(Opening picture: Captain Robert ‘Bob’ Maloubier © Blancpain)
70 Years Of Fifty Fathoms
Pioneers of civilian aviation in the 1950s and 60s envisaged future air passengers would be businessmen and never foresaw the rise of the package holiday tourists that fill the aeroplanes today. There are parallels in the watch industry with many timepieces originally designed as navigational aids for sailors and aviators before finding favour with the civilian population, attracted to their functions and aesthetics. So too with Blancpain’s military-grade Fifty Fathoms dive watch launched in 1953, and designed with just an inkling of its potential for recreational diving, a sport very much in its infancy. Today it has become not just a dive watch favourite amongst aficionados but the go-to timepiece for famous underwater marine scientists and environmentalists.
As told in a new two-part documentary about this iconic Blancpain watch, it was a near-fatal accident, running out of air underwater on a 50-metre dive, that starts Jean-Jacques Fiechter’s story back in the early 1950s. It prompted him into looking at how to design a watch that could safely monitor time spent underwater before the air supply is exhausted. At the same time, in France, Captain Robert “Bob” Maloubier of the French combat diving corps was looking at the same issue.
Fiechter, whose mother Betty had bought watchmaker Blancpain from the family of her employer Frédéric-Emile Blancpain when he died in 1932, set to work devising a robust, reliable dive instrument that could be read underwater. To handle water-resistance he invented a special O-ring seal between the watchcase and back, and devised a double-sealed crown. He added a rotating bezel with minute-markings and locking system for timing the dive – both were patented. He also added a soft inner iron case to protect the movement from the magnets that are used in the dive environment.
Meanwhile, Captain Maloubier in France was scouting watchmakers for a suitable dive watch for his new elite diving corps. Fiechter came to their attention and it was a meeting of minds, Fiechter’s concepts and Maloubier’s military specifications. The watch performed perfectly in Maloubier’s military tests and was adopted not just by the French military, but subsequently by the American Navy Seals and the military forces of Israeli, Spanish, and many more countries.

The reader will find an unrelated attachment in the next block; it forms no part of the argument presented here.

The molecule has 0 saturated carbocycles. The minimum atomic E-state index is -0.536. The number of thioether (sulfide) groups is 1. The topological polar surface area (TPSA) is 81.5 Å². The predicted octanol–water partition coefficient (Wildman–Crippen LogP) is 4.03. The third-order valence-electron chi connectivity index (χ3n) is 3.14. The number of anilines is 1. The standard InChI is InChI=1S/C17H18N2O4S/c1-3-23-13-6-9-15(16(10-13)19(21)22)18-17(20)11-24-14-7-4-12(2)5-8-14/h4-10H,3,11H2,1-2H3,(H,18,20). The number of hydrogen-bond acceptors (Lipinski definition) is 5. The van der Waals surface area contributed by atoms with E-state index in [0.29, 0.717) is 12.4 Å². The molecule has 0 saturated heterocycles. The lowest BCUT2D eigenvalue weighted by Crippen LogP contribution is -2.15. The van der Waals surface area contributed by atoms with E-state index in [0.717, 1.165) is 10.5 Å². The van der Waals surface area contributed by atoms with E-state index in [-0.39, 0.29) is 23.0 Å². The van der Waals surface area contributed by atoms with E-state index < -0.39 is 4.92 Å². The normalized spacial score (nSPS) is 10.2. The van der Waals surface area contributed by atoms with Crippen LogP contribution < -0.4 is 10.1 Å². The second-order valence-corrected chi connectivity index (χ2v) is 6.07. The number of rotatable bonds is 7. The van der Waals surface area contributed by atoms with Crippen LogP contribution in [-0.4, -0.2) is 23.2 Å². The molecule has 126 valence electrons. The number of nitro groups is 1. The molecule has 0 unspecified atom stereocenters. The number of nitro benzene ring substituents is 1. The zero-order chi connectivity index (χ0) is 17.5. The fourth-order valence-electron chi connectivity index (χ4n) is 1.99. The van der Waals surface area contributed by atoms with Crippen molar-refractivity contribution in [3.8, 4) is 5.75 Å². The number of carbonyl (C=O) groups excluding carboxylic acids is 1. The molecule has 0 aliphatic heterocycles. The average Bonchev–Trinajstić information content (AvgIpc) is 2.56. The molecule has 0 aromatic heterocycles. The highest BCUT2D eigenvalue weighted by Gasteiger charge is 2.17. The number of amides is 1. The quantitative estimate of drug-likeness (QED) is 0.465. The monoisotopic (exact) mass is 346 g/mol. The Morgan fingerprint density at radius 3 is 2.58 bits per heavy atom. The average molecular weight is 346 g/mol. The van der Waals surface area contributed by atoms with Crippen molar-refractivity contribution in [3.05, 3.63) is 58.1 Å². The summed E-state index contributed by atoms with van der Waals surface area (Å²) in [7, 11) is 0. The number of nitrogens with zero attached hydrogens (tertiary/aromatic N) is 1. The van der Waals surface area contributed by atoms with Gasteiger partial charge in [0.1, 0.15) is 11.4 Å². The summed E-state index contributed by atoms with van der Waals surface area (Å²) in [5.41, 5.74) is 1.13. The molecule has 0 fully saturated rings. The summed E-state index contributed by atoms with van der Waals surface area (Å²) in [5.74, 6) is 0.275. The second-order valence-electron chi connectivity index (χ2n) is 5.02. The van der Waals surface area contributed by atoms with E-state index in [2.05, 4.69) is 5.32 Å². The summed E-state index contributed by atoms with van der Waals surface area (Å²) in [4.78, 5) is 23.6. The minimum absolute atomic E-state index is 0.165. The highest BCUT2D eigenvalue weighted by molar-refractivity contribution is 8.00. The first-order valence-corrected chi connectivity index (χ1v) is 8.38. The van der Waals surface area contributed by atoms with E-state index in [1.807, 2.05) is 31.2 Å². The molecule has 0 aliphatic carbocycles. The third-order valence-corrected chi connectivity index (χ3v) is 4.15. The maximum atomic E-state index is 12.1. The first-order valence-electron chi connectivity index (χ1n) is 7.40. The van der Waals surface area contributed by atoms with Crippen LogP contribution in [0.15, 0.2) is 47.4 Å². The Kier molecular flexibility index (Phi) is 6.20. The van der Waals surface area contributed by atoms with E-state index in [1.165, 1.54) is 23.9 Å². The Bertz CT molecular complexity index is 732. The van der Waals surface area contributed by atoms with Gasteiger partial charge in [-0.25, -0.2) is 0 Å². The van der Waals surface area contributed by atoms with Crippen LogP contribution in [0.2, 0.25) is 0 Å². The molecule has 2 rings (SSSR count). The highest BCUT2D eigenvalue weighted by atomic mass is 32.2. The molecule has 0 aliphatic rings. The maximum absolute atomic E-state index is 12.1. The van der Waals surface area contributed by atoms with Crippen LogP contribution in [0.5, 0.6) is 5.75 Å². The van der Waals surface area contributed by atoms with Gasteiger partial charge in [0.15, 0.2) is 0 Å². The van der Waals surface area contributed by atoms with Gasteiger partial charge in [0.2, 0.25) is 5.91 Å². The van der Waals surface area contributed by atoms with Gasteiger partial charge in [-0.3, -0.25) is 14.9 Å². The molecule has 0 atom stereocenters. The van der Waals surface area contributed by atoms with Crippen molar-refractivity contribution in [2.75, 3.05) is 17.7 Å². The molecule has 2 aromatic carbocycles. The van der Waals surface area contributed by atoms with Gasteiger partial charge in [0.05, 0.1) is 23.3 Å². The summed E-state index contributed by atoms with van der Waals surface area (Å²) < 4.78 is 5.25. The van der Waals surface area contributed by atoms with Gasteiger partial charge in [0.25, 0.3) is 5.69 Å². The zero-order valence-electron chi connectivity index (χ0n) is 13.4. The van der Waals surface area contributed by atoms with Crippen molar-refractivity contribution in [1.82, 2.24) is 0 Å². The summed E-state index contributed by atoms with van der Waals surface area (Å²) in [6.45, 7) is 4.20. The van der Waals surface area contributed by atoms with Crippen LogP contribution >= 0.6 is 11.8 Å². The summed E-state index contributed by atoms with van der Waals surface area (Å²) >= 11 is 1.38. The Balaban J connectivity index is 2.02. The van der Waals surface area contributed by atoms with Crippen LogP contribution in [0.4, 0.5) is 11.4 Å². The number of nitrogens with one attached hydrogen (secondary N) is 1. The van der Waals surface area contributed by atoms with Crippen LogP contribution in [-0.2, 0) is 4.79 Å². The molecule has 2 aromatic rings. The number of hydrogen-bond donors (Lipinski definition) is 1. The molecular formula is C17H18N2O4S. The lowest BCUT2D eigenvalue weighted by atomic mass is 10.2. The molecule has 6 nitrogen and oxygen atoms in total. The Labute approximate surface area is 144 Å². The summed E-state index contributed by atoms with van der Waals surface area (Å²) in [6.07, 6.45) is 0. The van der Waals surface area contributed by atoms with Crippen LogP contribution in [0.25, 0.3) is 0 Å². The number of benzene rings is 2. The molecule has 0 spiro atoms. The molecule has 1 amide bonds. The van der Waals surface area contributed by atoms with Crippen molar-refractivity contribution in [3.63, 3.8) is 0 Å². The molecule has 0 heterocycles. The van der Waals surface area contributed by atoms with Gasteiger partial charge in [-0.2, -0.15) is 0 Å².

Fiecheter’s watch, now named the Fifty Fathoms after a quote in Shakespeare’s The Tempest, also came to the notice of famous underwater explorer Jacques-Yves Cousteau. The Fifty Fathoms were worn by all his divers during his documentary making and have since been worn by other distinguished marine scientists like Laurent Ballesta, Dr Enric Sala and many famous conservationist and documentary makers who are highlighting the damage being done to the ocean ecosystem.
Many declinations of the Fifty Fathoms appeared during Fiechter’s three decades at Blancpain including a moisture-indicator and various complications. The original designs were large, 40mm and upwards, for legibility under water. Men’s watches of that era were typically 32 and 34mm, so Fiechter introduced in 1956 a cousin to the Fifty, the Bathyscaphe. Although a dress watch size, it proved a perfect fit for women divers until the 25 and 26mm sizes were introduced – retaining all the functions necessary for diving despite their reduced size.
Blancpain was sold to Jacques Piquet in 1982 and 10 years later sold to the Swatch Group. In 2002 another passionate diver, Marc Hayek, became CEO and initiated the modern era of the Fifty Fathoms. He introduced a 50th anniversary watch in 2003 to relaunch the collection and in 2011 the X Fathoms, the first dive watch with an integrated mechanical depth gauge that can record depths to 90 metres as well as shallow depth for decompression. Two years later a new version of the Bathyscaphe was introduced to re-energise the legend and in the same year came the Blancpain commitment to the cause of ocean preservation. It is a commitment that goes to the heart of the brand, raising public awareness and funding scientific expeditions. A fitting legacy for Fiechter’s pioneering invention.
Fifty Fathoms narrated by Emmy Award winner Peter Coyote.